If you rename a timeline after having created behaviors that refer to it (Play Timeline, Stop Timeline, Go To Timeline Frame), you'll need to amend those behaviors to refer to the new name. For each behavior, open it from the Behaviors panel and select a new target timeline. (You might have to wade through a few error messages as you do this, as Dreamweaver lets you know that the original timeline name no longer exists.) Note that this only applies to behaviors you've created yourself. Autoplay and Loop, if enabled in the Timelines panel, will update automatically to reflect the new name.

  • To move or duplicate sprites between timelines: Select the sprite you want to move or duplicate and choose Edit > Copy. Switch to the timeline you want the sprite copied to, and choose Edit > Paste. If you are moving instead of duplicating, return to the original timeline and delete the original sprite (select the sprite and choose Modify > Timeline > Remove Object).

  • To remove a timeline: Make it the active timeline and choose Modify > Timeline > Remove Timeline. Note that this doesn't delete any objects from your document! It only removes all animation instructions contained in the timeline.

Exercise 18.6 Adding Multiple Timelines to a Document

This exercise builds on the PartyTime Activities page you started in the preceding exercise. In addition to the animated banner you have already added to the page, you want each of the other illustrations (clown, game pieces, party favor) to be hidden offstage-left until the user interacts with the related text link. To do this, you need three additional timelines one to be triggered by each text link. All exercise files can be found in the chapter_18 folder on the CD. If you haven't yet completed Exercise 18.5, find and open the party_activities.html file in the chapter_18/completed folder.

  1. Open party_activities.html and examine its contents. The text portion contains three links Clowns, Games & Toys, and Party Favors. Each of those links matches one of the pictures (each in its own layer) at the left of the page. The goal is to position each layer offstage-left and have it slide into view when the user clicks, or rolls over, the appropriate text link.

  2. Start with the clown. To create a new timeline for the clown, open the Timelines panel; from the panel menu, choose Add Timeline. When the new timeline appears, change its name to clowntime.

  3. Drag the clown layer onto the timeline. The clown should start offstage-left and then slide into partial view, pause for a moment, and then slide back offstage. To create this effect, you need a total of four keyframes (see Figure 18.25). Tweak the timing and positioning until you like it.

    Figure 18.25. Adding the clown layer to the clowntime timeline. Each keyframe contains a different left (L) value for the layer.


  4. This animation will be triggered when the user rolls over the Clowns text link in the main text layer. First, make sure the Timelines panel does not have Autoplay enabled for this timeline. Then select the text link. In the Behaviors panel, click the plus (+) button and choose Timeline > Play Timeline (see Figure 18.26). In the dialog box that appears, choose Clowntime from the Timelines pop-up menu. After you have finished, change the default event in the Behaviors panel from onClick to onMouseOver.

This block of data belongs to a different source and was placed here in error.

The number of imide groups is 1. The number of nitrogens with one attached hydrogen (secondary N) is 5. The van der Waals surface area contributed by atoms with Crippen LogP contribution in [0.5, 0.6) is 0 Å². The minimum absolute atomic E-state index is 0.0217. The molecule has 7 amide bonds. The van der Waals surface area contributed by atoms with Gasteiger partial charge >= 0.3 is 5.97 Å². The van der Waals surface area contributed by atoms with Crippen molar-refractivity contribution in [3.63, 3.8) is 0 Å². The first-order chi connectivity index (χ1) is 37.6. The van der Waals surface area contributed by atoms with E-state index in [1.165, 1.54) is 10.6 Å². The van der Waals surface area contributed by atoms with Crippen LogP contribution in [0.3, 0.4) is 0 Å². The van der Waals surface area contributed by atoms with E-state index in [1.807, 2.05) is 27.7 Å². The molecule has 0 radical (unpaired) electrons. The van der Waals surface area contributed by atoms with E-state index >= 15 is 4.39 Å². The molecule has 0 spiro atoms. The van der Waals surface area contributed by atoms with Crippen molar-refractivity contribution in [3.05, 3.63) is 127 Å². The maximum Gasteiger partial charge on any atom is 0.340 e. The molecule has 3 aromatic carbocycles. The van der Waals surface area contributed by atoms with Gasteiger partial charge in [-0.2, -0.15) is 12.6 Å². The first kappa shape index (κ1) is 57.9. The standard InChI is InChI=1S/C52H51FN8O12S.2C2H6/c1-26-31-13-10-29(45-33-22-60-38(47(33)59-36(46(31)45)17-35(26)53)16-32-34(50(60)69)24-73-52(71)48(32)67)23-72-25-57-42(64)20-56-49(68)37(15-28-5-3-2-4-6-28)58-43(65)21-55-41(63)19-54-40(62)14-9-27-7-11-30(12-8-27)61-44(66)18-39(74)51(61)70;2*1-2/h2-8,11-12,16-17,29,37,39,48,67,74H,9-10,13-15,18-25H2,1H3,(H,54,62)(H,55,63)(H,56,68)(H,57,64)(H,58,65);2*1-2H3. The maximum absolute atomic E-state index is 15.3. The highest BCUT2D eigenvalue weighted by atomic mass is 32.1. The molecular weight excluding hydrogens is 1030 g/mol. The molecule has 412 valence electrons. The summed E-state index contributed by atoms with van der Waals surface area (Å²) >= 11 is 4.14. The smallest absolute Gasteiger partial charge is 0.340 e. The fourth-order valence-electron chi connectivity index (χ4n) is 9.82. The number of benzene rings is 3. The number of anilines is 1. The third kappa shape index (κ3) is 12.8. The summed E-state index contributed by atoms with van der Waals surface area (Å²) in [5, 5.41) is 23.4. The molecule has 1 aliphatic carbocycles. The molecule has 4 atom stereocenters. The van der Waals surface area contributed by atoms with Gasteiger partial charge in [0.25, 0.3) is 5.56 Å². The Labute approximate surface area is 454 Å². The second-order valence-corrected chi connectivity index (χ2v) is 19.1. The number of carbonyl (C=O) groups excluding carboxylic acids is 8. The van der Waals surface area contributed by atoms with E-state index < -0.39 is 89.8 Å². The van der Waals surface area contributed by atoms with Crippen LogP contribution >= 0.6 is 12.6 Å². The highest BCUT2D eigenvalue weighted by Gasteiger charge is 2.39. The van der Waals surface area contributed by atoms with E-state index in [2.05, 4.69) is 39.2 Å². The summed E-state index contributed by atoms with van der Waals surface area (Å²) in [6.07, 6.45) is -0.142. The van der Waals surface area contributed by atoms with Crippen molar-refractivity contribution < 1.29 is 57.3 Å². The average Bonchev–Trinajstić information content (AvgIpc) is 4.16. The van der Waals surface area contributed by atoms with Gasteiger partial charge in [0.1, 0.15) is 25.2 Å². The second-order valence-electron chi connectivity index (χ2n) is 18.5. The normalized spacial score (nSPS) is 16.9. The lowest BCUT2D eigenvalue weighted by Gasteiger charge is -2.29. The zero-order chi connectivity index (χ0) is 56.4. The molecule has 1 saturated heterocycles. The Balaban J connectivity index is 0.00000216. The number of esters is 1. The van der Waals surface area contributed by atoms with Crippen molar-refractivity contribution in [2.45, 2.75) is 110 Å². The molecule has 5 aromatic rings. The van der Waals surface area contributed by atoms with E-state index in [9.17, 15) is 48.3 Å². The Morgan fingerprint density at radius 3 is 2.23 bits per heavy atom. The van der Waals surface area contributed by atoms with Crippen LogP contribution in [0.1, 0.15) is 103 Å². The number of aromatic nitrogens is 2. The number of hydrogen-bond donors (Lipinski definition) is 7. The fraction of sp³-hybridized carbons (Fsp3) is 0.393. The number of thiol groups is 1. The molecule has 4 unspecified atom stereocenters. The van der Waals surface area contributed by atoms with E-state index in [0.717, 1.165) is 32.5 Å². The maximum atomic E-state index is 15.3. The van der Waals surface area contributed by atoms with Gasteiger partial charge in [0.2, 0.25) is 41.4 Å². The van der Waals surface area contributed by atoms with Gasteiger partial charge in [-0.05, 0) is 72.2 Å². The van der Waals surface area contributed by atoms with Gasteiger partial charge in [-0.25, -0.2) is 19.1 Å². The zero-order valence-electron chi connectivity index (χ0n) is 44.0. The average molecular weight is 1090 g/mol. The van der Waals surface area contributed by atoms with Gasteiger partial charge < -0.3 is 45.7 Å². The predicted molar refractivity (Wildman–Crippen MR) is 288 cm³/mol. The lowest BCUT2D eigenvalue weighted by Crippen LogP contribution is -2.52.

Figure 18.26. Attaching the Play Timeline behavior to the Clowns text link.


  5. Try your animation in the browser! Mousing over the text link should result in the clown peeking out and then retreating. There's still one problem, however. The effect works only once. The second time the user mouses over the text link, nothing happens. This is because the clown's timeline has already finished playing, and is not set to loop.

    To solve this problem, add two behaviors to the timeline. First select the Loop option, to add a Go To Timeline Frame behavior to the end of the animation. Then set the timeline to stop on the frame immediately preceding the loop. Do this by selecting the B channel frame immediately preceding the frame containing the looping behavior. In the Behaviors panel, click the plus (+) button and choose Timeline > Stop Timeline. In the dialog box that appears, choose to stop the clowntime timeline. What's going to happen here? The first time the animation is triggered, it will stop at your stop action frame. The next time it's triggered, it will continue playing from that frame which will take it to the frame containing the loop command, which will send it back to the beginning. Figure 18.27 shows the correct setup to stop the timeline.

    Figure 18.27. The clowntime timeline, revised to stop and loop so it can be triggered repeatedly.


Optional: If you're up for a challenge, set up the other two illustrations on this page to animate when the user interacts with the associated links. You can set them up to match the clown animation (slide out onMouseOver, slide away onMouseOut), or create your own different animation. To see a completed version of the file, find party_ activities_2.html in the chapter_18/completed folder of the CD.



Note for Flash/Director users: Because there are no frame labels in the Dreamweaver JavaScript-based timeline interface, the Go To Timeline Frame behavior must always refer to frame numbers.


In this chapter, you have seen how the Dreamweaver timeline interface makes it possible to create robust, cross-browser-compatible JavaScript animations efficiently. The timeline interface is, of course, only a convenience for authoring purposes. JavaScript animations will never display as smoothly, or achieve the complexity, available using dedicated animation formats such as Flash, Director, or QuickTime. But thanks to Dreamweaver, you can integrate animation effects seamlessly into your web pages, and your visitors won't need plugins to take advantage of them.


Inside Dreamweaver MX
Inside Dreamweaver MX (Inside (New Riders))
ISBN: 073571181X
EAN: 2147483647
Year: 2005
Pages: 49 © 2008-2017.
If you may any questions please contact us: